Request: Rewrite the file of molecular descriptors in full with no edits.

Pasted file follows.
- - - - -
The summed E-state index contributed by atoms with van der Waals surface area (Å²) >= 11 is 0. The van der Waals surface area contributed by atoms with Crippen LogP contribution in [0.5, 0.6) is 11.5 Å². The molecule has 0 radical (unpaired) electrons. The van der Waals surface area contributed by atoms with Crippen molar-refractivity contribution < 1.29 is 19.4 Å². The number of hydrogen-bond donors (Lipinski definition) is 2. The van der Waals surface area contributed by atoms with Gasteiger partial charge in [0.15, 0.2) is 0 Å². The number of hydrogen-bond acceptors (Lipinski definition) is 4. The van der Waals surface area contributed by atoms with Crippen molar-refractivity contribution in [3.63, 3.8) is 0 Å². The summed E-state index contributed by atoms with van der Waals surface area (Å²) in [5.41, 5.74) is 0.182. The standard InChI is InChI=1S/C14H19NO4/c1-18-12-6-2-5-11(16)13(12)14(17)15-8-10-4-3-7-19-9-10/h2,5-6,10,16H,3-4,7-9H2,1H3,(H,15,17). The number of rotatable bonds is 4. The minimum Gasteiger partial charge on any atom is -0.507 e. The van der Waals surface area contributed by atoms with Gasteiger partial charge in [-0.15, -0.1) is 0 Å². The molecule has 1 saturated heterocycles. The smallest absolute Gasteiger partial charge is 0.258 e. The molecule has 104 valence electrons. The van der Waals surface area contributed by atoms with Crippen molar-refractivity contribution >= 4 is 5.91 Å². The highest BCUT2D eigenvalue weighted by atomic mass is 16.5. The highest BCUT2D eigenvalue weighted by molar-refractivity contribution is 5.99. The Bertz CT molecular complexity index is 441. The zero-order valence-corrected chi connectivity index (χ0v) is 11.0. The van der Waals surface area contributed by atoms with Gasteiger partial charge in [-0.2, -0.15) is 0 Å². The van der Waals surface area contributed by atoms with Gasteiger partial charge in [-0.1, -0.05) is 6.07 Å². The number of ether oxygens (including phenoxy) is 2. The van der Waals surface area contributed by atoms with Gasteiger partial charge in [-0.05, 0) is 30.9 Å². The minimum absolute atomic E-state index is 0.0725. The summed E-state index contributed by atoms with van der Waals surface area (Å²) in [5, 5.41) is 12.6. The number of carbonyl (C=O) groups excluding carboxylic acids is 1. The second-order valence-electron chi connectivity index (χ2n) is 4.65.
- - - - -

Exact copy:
The summed E-state index contributed by atoms with van der Waals surface area (Å²) >= 11 is 0. The van der Waals surface area contributed by atoms with Crippen LogP contribution in [0.5, 0.6) is 11.5 Å². The molecule has 0 radical (unpaired) electrons. The van der Waals surface area contributed by atoms with Crippen molar-refractivity contribution < 1.29 is 19.4 Å². The number of hydrogen-bond donors (Lipinski definition) is 2. The van der Waals surface area contributed by atoms with Gasteiger partial charge in [0.15, 0.2) is 0 Å². The number of hydrogen-bond acceptors (Lipinski definition) is 4. The van der Waals surface area contributed by atoms with Crippen molar-refractivity contribution in [3.63, 3.8) is 0 Å². The summed E-state index contributed by atoms with van der Waals surface area (Å²) in [5.41, 5.74) is 0.182. The standard InChI is InChI=1S/C14H19NO4/c1-18-12-6-2-5-11(16)13(12)14(17)15-8-10-4-3-7-19-9-10/h2,5-6,10,16H,3-4,7-9H2,1H3,(H,15,17). The number of rotatable bonds is 4. The minimum Gasteiger partial charge on any atom is -0.507 e. The van der Waals surface area contributed by atoms with Gasteiger partial charge in [-0.15, -0.1) is 0 Å². The molecule has 1 saturated heterocycles. The smallest absolute Gasteiger partial charge is 0.258 e. The molecule has 104 valence electrons. The van der Waals surface area contributed by atoms with Crippen molar-refractivity contribution >= 4 is 5.91 Å². The highest BCUT2D eigenvalue weighted by atomic mass is 16.5. The highest BCUT2D eigenvalue weighted by molar-refractivity contribution is 5.99. The Bertz CT molecular complexity index is 441. The zero-order valence-corrected chi connectivity index (χ0v) is 11.0. The van der Waals surface area contributed by atoms with Gasteiger partial charge in [-0.2, -0.15) is 0 Å². The van der Waals surface area contributed by atoms with Gasteiger partial charge in [-0.1, -0.05) is 6.07 Å². The number of ether oxygens (including phenoxy) is 2. The van der Waals surface area contributed by atoms with Gasteiger partial charge in [-0.05, 0) is 30.9 Å². The minimum absolute atomic E-state index is 0.0725. The summed E-state index contributed by atoms with van der Waals surface area (Å²) in [5, 5.41) is 12.6. The number of carbonyl (C=O) groups excluding carboxylic acids is 1. The second-order valence-electron chi connectivity index (χ2n) is 4.65.